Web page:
How Many Gallons Of Fuel Does An RV Usually Hold?

We take off in our RV’s for greater freedom, and some of the best moments in our campers come hours away from the nearest fuel station.

Navigating some bigger rigs isn’t an easy task, so most of us will want to fill up our tanks when it’s convenient rather than desperately searching for options when it’s necessary.

Information pertaining to the Miles Per Gallon of your rig is often easily accessible, but knowing how much gas your tank holds is just as important and frequently neglected by new owners.

Your gas tank size is the key to understanding exactly how far your RV will take you before you have to stop off at a gas station.

The average RV gas tank size varies per Class. A Class A tank leads the way at 100-gallon tanks on average, Class B RVs hold 24 gallons, and Class C RV will hold 25 gallons.

The in-depth answers are much more complicated than these averages. Read on to about the gas consumption of each Class of RV, different RV gas tank sizing, fuel consumption tips, to make sure you accurately plan out your fuel stops and spend less time on your adventure searching for Texacos.

How Many Gallons Of Gas Does The Average RV Hold?

The average RV gas tank size is between 25 and 150 gallons and varies per Class.

RV Class

Gas Tank (in gallons)

MPG

Miles you Can Travel on One Tank

Class A

80 to 150

8 to 12

800 - 1200

Class B

18 to 26

19 to 24

475 - 600

Class C

25 to 55

15 to 17

400 - 900

No matter how big your gas tank size is, you should make sure to fill it up before it gets too low.

Pay close attention to your fuel gauge. Running on empty can risk permanent damage to your RV’s engine and lower your rig’s overall fuel economy.

Plus, once the needle gets towards E, your relaxing drive through unfettered terrain becomes a nerve-wracking experience.

Class A Gas Tank Size
@royrobinsonrv

How Many Gallons Of Fuel Does A Class A Motorhome Hold?

This class of RV is the biggest of the bunch. More like homes on wheels than anything else, these heavy units demand tons of fuel.

Manufacturers have combated this necessity by supplying Class A RV’s with the largest gas tanks out of any option:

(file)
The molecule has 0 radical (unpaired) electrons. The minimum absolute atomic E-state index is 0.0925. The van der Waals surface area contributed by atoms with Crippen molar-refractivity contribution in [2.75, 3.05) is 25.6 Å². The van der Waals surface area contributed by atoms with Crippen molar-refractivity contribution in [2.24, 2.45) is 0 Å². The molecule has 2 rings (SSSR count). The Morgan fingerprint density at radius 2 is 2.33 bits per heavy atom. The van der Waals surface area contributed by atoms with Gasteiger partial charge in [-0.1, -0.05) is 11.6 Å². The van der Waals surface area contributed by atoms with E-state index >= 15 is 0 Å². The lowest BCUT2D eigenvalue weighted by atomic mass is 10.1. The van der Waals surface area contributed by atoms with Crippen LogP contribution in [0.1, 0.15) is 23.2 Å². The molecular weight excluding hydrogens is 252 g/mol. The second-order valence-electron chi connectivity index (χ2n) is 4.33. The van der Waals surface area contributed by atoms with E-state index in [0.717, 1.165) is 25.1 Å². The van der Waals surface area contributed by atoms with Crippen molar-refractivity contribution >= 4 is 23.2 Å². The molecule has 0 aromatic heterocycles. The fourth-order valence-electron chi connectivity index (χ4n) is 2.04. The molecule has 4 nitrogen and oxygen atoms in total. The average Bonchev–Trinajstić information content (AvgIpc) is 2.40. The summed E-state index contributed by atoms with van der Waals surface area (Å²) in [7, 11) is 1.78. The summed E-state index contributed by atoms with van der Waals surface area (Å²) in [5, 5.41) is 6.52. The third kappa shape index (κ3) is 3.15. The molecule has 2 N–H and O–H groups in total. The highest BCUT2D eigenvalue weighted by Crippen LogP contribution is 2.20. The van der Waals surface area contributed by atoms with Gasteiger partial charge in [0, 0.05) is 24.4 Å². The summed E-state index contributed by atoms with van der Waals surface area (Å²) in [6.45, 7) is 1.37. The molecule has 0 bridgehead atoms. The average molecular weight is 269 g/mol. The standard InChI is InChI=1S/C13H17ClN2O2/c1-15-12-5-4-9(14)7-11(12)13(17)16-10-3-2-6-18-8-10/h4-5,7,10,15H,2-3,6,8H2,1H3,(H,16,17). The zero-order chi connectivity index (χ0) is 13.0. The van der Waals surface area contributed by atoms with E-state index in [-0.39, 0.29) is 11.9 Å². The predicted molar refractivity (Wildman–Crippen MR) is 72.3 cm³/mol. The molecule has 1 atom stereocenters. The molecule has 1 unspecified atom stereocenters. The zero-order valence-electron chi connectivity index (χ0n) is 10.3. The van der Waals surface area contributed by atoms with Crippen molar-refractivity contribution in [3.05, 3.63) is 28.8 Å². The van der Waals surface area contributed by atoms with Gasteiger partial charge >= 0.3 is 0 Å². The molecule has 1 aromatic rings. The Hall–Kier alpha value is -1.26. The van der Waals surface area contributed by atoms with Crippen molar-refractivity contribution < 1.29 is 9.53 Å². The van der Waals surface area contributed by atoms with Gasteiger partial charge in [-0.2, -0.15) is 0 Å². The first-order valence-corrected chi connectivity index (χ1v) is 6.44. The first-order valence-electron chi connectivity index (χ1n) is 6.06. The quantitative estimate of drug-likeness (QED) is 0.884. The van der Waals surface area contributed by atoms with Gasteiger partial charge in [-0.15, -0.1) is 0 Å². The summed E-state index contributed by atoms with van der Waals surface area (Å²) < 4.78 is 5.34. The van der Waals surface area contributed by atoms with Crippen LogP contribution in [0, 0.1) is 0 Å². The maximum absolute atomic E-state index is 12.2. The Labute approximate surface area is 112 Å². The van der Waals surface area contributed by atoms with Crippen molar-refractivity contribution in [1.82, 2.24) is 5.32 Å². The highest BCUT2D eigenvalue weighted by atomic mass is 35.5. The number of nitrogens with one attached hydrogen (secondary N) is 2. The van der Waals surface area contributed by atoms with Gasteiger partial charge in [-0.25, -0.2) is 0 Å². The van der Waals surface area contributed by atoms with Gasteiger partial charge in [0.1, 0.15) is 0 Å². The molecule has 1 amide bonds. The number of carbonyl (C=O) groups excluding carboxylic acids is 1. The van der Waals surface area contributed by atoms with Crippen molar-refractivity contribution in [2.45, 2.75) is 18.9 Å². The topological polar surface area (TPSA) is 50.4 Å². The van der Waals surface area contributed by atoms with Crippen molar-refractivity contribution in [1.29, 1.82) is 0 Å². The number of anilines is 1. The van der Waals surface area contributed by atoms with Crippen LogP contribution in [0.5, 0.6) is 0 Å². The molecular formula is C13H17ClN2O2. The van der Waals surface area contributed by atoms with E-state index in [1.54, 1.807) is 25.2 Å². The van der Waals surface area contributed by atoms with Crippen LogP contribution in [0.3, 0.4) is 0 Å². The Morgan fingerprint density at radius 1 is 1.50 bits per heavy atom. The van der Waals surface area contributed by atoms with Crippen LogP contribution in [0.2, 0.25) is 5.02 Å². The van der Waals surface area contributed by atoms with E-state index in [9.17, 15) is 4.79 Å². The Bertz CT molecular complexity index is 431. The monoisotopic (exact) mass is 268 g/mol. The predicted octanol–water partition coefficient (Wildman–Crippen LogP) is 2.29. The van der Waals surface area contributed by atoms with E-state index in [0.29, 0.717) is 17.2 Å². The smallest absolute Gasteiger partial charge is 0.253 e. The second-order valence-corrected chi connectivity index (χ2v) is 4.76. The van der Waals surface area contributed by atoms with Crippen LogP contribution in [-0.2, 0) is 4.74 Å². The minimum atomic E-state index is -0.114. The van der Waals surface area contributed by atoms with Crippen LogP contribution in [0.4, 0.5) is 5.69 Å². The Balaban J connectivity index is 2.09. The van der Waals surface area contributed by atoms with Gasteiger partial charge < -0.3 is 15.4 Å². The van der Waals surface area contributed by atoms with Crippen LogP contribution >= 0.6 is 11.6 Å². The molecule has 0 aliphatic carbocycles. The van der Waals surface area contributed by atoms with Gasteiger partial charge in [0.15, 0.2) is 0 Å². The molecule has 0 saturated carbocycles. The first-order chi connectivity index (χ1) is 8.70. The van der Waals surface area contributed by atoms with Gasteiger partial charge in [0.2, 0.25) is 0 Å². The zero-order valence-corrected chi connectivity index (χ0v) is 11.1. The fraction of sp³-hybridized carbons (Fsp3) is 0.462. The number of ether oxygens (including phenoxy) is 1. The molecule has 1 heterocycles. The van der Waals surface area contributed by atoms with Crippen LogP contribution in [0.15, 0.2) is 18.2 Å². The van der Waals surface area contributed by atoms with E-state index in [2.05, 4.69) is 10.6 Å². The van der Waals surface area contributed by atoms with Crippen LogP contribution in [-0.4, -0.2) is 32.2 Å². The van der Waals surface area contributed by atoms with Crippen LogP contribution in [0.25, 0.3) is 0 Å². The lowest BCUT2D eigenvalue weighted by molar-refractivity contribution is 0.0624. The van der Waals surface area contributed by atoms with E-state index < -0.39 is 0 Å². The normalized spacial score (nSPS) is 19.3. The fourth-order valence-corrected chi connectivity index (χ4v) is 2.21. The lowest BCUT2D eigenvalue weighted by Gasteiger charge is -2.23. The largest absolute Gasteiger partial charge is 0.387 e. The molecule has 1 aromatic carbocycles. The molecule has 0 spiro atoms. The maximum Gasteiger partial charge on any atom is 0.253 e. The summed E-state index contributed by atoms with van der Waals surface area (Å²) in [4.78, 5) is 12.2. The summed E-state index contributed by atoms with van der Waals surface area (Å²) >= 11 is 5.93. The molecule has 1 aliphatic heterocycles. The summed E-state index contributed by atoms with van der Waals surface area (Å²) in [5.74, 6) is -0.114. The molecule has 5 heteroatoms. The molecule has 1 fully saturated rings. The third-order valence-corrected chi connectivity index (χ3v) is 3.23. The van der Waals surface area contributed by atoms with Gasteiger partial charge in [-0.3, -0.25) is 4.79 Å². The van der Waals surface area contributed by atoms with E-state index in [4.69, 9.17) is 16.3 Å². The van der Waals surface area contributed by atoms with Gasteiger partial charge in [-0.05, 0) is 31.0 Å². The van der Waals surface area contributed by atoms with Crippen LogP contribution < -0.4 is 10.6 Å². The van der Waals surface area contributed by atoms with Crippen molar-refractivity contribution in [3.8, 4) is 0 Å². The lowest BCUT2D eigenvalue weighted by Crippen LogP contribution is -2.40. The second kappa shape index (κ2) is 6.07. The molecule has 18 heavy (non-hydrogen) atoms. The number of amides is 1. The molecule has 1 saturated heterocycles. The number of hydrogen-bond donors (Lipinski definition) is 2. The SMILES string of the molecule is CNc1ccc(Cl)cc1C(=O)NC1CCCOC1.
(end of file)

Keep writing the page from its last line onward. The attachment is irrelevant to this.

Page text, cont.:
Class A80 to 150 Gallons8 to 12 MPG800 – 1200 miles

This sizable tank prevents frequent fill-ups, which is ideal, as navigating rigs the size of Class A RV’s around a pump station is no easy task.

Use this large gas tank to your advantage by only filling up at truck stops; gas stations designed to handle larger vehicles.

Off most major highways, you’ll find easy on/off access to fuel stations that accommodate a larger vehicle.

Most of these stations will also pack in handy convenience extras like dump stations, showers, and car part shops, to provide a one-stop-shop for all your trip needs.

Don’t forget to stop at one before you get back home, so you can start your next trip with a full tank of gas.

The largest Class in terms of height, length, and weight, it comes as no surprise that this class of RV requires the most gas to get rolling.

With a considerable average gas tank size, you can confidently take off towards the unknown for miles of freedom. Here are a few examples of well known Class A RV’s and their fuel capacities.

Model

Gas Tank

MPG

Miles Per Tank

Forest River Berkshire

100

9

900

Coachmen Pursuit

80

7

560

Thor Aria

100

8

800

How Far can a Class A Gas tank take you?

Depending on your vehicle’s fuel economy, 100 gallons of gas at 8 to 12 MPG can mean various destinations are within reach.

A 100-gallon tank could take you somewhere between 800-1200 miles. Long-haul RVers will feel the benefit of that larger tank.

One thousand two hundred miles would take you through most of the United State’s East Coast in one tank if you were to do it in one straight drive.

Cities, Highways, and mountain roads all have a different impact on your drivetrain, but your MPG shouldn’t vary more than a mile or two between each fill-up.

If you’re experiencing a hefty drop in MPG, that can signal something worse going on underneath the hood.

Most Class A RVs have diesel engines that help the fuel efficiency stay serviceable.  The fact is, the heavy chassis that supports an exorbitant amount of luxury on the interior will drain your tank.

If MPG is the primary concern for your journey, you should consider another class of RV.

With all the turnoff you’ll take for campgrounds and sights, you’ll most likely find you’re filling up more often than 1200 miles, but the large tank still opens up loads of freedom.

Class B Gas Tank Size

Class B Gas Tank Size
@adventuresinarv

Class B RVs smaller size is favored by solo or duo travelers, in large part due to their increased fuel economy:

Class B18 to 26 Gallons19 to 14 MPG475 – 600 Miles Per tank

Class B RVs have sacrificed more comforts of home than other options in favor of convenience, as these RVs will fit in a standard parking lot and are capable of being driven over rough terrain.

Some of the RVs in this class are glorified cargo vans. They are the easiest RVs to drive, and this makes them the easiest to refuel.